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Notorious Deep Ellum Bar Bottled Blonde Under Investigation Over COVID-19 Capacity Limits

Photos of the always-crowded drinking destination and “pizzeria” went viral over the weekend, showing massive crowds and few masks

Crowds at Bottled Blonde in June
Kathy Tran/EDFW
Amy McCarthy is a reporter at, focusing on pop culture, policy and labor, and only the weirdest online trends.

Controversial Deep Ellum bar Bottled Blonde is now under investigation by the Texas Alcoholic Beverage Commission over allegedly violating Gov. Greg Abbott’s rules for restaurant operations during the COVID-19 pandemic.

According to Fox 4, the Texas Alcoholic Beverage Commission is looking into how Bottled Blonde has operated over the past few months after photos of the overcrowded space went viral on social media. Under its previous license classification, Bottled Blonde was considered a bar, but the perpetually packed Deep Ellum spot obtained an updated license that would allow it to operate as a restaurant back in July.

Right now, restaurants are allowed to operate at limited capacity, but multiple photos throughout the month of August depict Bottled Blonde with significant crowds of people — many of whom are not wearing masks — that appear to be in excess of the 50 percent capacity limit. Scope out a video of the madness below:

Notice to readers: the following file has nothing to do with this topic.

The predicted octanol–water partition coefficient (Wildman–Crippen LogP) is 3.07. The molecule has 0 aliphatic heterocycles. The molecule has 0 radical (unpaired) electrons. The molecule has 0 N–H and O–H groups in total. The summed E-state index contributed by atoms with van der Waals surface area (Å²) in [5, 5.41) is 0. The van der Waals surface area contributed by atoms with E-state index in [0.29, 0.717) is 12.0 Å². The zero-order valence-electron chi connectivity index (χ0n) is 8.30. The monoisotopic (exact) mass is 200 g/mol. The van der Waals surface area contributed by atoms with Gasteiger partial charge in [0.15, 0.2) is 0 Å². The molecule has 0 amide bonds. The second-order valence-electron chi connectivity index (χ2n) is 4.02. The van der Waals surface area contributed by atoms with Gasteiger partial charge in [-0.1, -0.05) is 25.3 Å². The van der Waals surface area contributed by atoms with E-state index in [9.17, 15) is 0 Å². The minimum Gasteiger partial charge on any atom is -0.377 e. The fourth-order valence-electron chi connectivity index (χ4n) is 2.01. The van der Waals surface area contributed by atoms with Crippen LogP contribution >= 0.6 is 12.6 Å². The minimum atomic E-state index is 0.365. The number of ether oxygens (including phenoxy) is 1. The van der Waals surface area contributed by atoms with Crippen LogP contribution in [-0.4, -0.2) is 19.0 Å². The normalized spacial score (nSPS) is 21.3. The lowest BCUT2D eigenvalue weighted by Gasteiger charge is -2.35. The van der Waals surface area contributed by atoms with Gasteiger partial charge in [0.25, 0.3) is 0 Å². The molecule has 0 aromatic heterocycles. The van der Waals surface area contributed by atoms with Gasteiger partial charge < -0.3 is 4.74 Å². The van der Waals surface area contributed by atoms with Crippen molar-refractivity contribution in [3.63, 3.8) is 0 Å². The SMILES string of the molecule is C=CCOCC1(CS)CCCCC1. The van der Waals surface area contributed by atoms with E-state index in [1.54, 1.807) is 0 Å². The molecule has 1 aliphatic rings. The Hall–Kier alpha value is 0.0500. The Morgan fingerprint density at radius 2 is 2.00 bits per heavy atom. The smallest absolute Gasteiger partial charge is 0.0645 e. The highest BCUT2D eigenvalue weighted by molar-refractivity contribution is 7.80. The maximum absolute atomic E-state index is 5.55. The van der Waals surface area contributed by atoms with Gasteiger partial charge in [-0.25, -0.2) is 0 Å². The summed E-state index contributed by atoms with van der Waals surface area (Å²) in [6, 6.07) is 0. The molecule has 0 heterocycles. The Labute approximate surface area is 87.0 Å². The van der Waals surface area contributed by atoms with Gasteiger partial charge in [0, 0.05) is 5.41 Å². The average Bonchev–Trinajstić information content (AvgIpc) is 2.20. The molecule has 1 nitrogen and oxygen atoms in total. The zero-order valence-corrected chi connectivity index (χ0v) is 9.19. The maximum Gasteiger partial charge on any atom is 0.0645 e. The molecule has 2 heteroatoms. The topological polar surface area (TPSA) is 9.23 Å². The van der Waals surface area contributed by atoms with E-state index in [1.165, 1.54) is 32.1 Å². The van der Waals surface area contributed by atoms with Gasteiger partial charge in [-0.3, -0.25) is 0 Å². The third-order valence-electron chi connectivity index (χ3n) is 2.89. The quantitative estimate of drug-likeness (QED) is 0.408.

I’m so over this, take a wrecking ball to this place. “Bottled Blonde thrives while Deep Ellum dies”

Posted by Mike Ziemer on Thursday, August 20, 2020

Back in May, when bars were briefly allowed to reopen at limited capacity, Bottled Blonde did not do a great job of managing the crowds or enforcing social distancing guidelines. Videos from the first weekend of reopening in late May look almost identical to those shot in August, when the restaurant was allegedly operating as a restaurant.

The Texas Alcoholic Beverage Commission reportedly plans to conduct inspections at Dallas restaurants in the coming days, which could result in liquor license suspensions for bars like Bottled Blonde that don’t follow the rules. In June, three DFW bars lost their liquor licenses for 30 days after failing to maintain capacity limits.